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Sugar, sometimes not so sweet

Posted Mar 09 2013 4:05pm
It is true. Most adults and children in the UK eat too much sugar. Sugars occur naturally in foods such as fruit and milk, but we don’t need to cut down on these types of sugars.

Sugars are also added to a wide range of foods, such as sweets, cakes, biscuits, chocolate, and some fizzy drinks and juice drinks. These are the sugary foods that we should cut down on.

Why cut down on sugars?

Evidence from the National Diet and Nutrition Survey shows that most adults and children eat more sugar than is recommended as part of a healthy balanced diet.

Many foods that contain added sugars also contain lots of calories, so eating these foods often can contribute to you becoming overweight .

Food and drinks that have a lot of added sugars contain calories, but often have few other nutrients. To eat a healthy, balanced diet, we should eat these types of foods only occasionally, and get the majority of our calories from other kinds of foods such as starchy foods and fruits and vegetables.

Sugary foods and drinks can also cause tooth decay, especially if you eat them between meals. The longer the sugary food is in contact with the teeth, the more damage it can cause.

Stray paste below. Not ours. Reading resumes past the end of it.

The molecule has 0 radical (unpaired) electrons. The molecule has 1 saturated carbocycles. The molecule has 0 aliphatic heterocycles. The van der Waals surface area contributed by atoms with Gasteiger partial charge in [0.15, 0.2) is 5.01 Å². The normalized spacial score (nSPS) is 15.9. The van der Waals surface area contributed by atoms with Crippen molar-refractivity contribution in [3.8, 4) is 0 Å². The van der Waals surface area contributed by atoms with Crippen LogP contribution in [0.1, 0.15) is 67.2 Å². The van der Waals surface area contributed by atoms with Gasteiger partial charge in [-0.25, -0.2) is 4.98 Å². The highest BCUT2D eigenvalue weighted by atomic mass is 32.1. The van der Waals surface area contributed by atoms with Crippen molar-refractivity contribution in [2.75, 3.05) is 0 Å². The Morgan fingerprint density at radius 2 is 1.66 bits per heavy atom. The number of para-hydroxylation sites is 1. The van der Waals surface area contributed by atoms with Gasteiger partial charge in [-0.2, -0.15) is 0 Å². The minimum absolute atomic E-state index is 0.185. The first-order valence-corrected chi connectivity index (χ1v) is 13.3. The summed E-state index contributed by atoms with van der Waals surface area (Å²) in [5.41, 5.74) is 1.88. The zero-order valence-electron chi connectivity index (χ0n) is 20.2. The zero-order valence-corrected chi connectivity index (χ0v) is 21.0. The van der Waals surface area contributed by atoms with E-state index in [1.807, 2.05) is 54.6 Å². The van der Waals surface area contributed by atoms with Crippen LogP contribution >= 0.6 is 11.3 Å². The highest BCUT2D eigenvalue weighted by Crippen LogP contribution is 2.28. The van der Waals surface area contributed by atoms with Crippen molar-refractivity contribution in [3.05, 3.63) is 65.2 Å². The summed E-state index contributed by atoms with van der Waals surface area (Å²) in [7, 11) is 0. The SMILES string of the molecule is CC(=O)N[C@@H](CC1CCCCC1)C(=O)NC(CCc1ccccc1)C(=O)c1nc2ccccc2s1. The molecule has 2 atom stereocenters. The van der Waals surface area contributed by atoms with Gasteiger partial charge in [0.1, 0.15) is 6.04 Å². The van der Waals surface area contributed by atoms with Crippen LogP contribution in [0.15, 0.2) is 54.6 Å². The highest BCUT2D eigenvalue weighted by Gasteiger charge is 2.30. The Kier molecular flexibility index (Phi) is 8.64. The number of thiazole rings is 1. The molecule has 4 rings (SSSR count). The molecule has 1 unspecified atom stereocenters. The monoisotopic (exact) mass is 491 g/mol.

The sugars found naturally in whole fruit are less likely to cause tooth decay, because the sugars are contained within the structure of the fruit. But when fruit is juiced or blended the sugars are released. Once released these sugars can damage teeth, especially if fruit juice is drunk frequently.

Fruit juice is still a healthy choice, and counts as one of your recommended daily five portions of fruit and vegetables. But it is best to drink fruit juice at mealtimes in order to minimise damage to your teeth.


For a healthy, balanced diet, cut down on foods and drinks containing added sugars.

These tips can help you cut down:

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